This article was originally posted by Ryan at the original HillRunner.com Blogs.
Recently, I wrote that you should do what you can now. Don’t wait until the time is perfect. This is the flip side.
We all get caught at times wanting to do more. Life has gotten in the way and we feel like we’re behind or we’ve rolled through a strong phase of training and we want to do more to take advantage of our unexpected boost in fitness. Often, though, when we get in these situations we end up doing too much.
Your body can only handle so much stress, whether physical or otherwise. When life gets tough and you’re facing more stress than usual, you need to cut back on your training. If you don’t, you’re going to push your body beyond its breaking point. That’s when injuries happen. While it’s the most difficult thing to do, the best thing to do when life’s stresses add up is to reduce our training. I realize this is a hard sell for a committed runner but you can increase your training again when life settles down.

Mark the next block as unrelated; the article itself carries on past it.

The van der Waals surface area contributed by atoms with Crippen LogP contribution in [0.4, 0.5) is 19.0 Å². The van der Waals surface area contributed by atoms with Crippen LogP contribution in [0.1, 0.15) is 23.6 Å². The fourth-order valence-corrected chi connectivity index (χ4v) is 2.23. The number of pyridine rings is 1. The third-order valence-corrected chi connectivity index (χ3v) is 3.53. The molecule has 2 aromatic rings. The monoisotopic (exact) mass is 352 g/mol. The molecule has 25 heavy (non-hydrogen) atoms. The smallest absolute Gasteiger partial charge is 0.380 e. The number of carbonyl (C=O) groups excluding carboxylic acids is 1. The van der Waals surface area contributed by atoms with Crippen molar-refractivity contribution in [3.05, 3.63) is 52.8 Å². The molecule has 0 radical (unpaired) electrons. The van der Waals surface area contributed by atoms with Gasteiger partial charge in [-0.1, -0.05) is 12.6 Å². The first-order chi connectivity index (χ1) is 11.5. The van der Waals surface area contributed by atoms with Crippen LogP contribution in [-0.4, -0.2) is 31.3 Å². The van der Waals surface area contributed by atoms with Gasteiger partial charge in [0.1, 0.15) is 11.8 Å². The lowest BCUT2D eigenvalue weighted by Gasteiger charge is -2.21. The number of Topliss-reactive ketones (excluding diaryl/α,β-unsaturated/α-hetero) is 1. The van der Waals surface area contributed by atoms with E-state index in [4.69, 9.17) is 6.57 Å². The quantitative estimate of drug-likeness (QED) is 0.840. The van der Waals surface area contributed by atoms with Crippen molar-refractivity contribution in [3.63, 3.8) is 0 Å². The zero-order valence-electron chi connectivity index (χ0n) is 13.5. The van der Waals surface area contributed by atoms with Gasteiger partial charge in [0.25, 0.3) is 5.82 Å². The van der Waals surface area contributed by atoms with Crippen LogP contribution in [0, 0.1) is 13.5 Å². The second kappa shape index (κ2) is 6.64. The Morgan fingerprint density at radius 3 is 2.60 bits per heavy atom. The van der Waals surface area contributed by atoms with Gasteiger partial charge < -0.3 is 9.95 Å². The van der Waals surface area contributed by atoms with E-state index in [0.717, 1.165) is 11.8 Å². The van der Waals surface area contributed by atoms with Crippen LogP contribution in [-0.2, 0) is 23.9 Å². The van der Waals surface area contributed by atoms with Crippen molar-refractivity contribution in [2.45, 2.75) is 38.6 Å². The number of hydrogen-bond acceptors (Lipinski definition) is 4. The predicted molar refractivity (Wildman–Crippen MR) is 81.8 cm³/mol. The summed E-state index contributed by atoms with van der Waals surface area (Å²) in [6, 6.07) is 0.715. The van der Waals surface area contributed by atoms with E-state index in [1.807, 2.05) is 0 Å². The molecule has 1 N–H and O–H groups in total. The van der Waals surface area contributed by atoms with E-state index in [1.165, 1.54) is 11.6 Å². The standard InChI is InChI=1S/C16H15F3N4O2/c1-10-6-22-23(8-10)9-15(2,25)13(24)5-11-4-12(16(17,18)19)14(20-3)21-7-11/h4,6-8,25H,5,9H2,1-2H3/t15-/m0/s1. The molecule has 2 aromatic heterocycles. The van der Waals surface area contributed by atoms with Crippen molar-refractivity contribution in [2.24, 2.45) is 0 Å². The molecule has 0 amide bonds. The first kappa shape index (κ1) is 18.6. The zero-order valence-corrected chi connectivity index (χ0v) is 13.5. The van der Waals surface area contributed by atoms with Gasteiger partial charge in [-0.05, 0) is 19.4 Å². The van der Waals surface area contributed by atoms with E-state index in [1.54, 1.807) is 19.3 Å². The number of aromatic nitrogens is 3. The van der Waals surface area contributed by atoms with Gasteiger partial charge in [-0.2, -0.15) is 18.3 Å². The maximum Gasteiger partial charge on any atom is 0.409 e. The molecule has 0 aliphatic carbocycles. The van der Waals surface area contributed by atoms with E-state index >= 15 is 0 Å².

On the other end of the spectrum, when things are going really good, you have to remember what got you there. It was most likely a gradual, well planned and executed progression. This is what’s going to keep you moving forward. A big step up might be more than your body is ready for. Again, your body can only handle so much stress. If you’re training hard and making big gains, chances are you found a good balance. Don’t lose that balance, no matter how tempting it may be to try to do more.
Don’t let your training get ahead of your circumstances. Do what you can do now but don’t do more. If you’re unsure, it’s better to do a little less. You’d rather be at 95% of potential fitness when lining up for your next race than injured and watching from the sideline, right?